(Closed) MSW – Two thousand ten vs. two thousand and ten debate

posted 9 years ago in Paper
Post # 3
Member
6597 posts
Bee Keeper
  • Wedding: August 2010

Oh Martha – you need to keep a tab on those editors!

Post # 4
Hostess
18637 posts
Honey Beekeeper
  • Wedding: June 2009

Haha and I’ve heard from linguists that the officialy way to say this year is ‘twenty ten’.  We were supposed to be saying the past 10 years like that but it’s sort of hard to say ‘twenty aught aught’ or ‘twenty oh oh’.  Not sure if twenty ten is considered proper wedding invitation spelling though.

Post # 5
Member
6597 posts
Bee Keeper
  • Wedding: August 2010

Oh MissAsB – Twenty Ten makes so much more sense and I actually like it better – I might just use that!

Post # 6
Hostess
18637 posts
Honey Beekeeper
  • Wedding: June 2009

I’m trying to use it because it sounds nicer.  Plus think back to the 1900s.  I was born in nineteen eighty seven.  Not nineteen hundred eighty seven!

Post # 7
Member
493 posts
Helper bee
  • Wedding: December 1969

I put ‘two thousand and ten’ on my invites. That’s what several paper vendors suggested and I had seen elsewhere.

Post # 8
Hostess
16191 posts
Honey Beekeeper

Ooh interesting debate. I haven’t figured out how I am writing 2011 yet…

Post # 9
Member
2280 posts
Buzzing bee
  • Wedding: April 2011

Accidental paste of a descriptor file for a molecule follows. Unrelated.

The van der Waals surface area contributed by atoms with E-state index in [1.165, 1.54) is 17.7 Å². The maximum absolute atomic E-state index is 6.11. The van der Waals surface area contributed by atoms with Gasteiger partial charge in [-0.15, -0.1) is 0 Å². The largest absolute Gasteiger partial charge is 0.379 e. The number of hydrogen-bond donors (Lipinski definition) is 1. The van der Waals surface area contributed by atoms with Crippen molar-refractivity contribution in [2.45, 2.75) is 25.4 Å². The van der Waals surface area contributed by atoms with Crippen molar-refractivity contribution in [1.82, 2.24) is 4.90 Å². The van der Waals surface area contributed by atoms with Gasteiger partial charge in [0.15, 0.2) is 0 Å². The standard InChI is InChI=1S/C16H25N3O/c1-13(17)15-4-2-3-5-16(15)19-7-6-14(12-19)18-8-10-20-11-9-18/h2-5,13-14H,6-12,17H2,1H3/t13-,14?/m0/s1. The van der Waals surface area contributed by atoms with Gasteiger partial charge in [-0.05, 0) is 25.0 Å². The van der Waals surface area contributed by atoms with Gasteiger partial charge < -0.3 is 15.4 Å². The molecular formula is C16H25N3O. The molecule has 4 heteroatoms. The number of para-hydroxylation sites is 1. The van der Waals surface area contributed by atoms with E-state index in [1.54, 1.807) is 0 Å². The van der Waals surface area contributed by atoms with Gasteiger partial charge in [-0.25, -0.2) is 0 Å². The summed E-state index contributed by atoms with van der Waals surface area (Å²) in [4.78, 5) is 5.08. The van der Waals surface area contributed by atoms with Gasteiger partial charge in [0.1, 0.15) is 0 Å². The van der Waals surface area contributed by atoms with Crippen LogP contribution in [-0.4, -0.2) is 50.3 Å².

I agree with MissAsB–we called it nineteen ninety nine, why not call it twenty ten now?

You could get really pretentious and say “two thousand and one half score.” How does Martha like them apples, eh?

Post # 11
Member
987 posts
Busy bee
  • Wedding: September 2009

Yep, I think Martha messed up, although by “Martha” I mean a MSW editor.  I spent a ridiculous amount of time researching this for my own invites and the majority of reliable sources stated that you should not use the “AND”.  But truth be told, who is really going to notice or comment either way?

Post # 12
Member
1011 posts
Bumble bee

This came up here on WB a month ago.

I’m going with Twenty and ten.  I went back to see how mom’s invitation read.  It was Nineteen and sixty-four.

Post # 13
Member
900 posts
Busy bee
  • Wedding: August 2010

I’m was going to go with Two Thousand and Ten -but this post made me feel like I needed some research.

I just got this off of the Huffington Post:

Twentynot2000.com Say the year “1810” out loud. Now say the year “1999” out loud. See a pattern? It’s been easier, faster, and shorter to say years this way for every decade”

Pretty convincing.

I’m still going to look around a bit more because the most common way is not necessarily the MLA style way…maybe I’ll check that next.

But do I really care anyway?  Probably not…I’m keeping things casual.

 

Post # 14
Member
1392 posts
Bumble bee
  • Wedding: September 2010 - Heron Hill Winery

geesh I haven’t thought about this much yet…I guess I need to start thinking since we will need to design our invites soon…

hmmm too many ways…I am confused (which isn’t saying much, I am no grammar queen)

September, Twenty Fifth, Two Thousand and Ten

September, Twenty Fifth, Twenty Ten

September, Twenty Fifth, Two Thousand Ten

 

 

Post # 15
Member
143 posts
Blushing bee

To be fair, “two thousand and ten” is the correct usage for British English, and some of my US etiquette books use British form in their examples of formal wedding invitation wording (e.g. “honour” and “favour”).

Post # 16
Member
210 posts
Helper bee
  • Wedding: May 2010

I’ll probably use two thousand ten not two thousand AND ten because I associate AND with a decimal point

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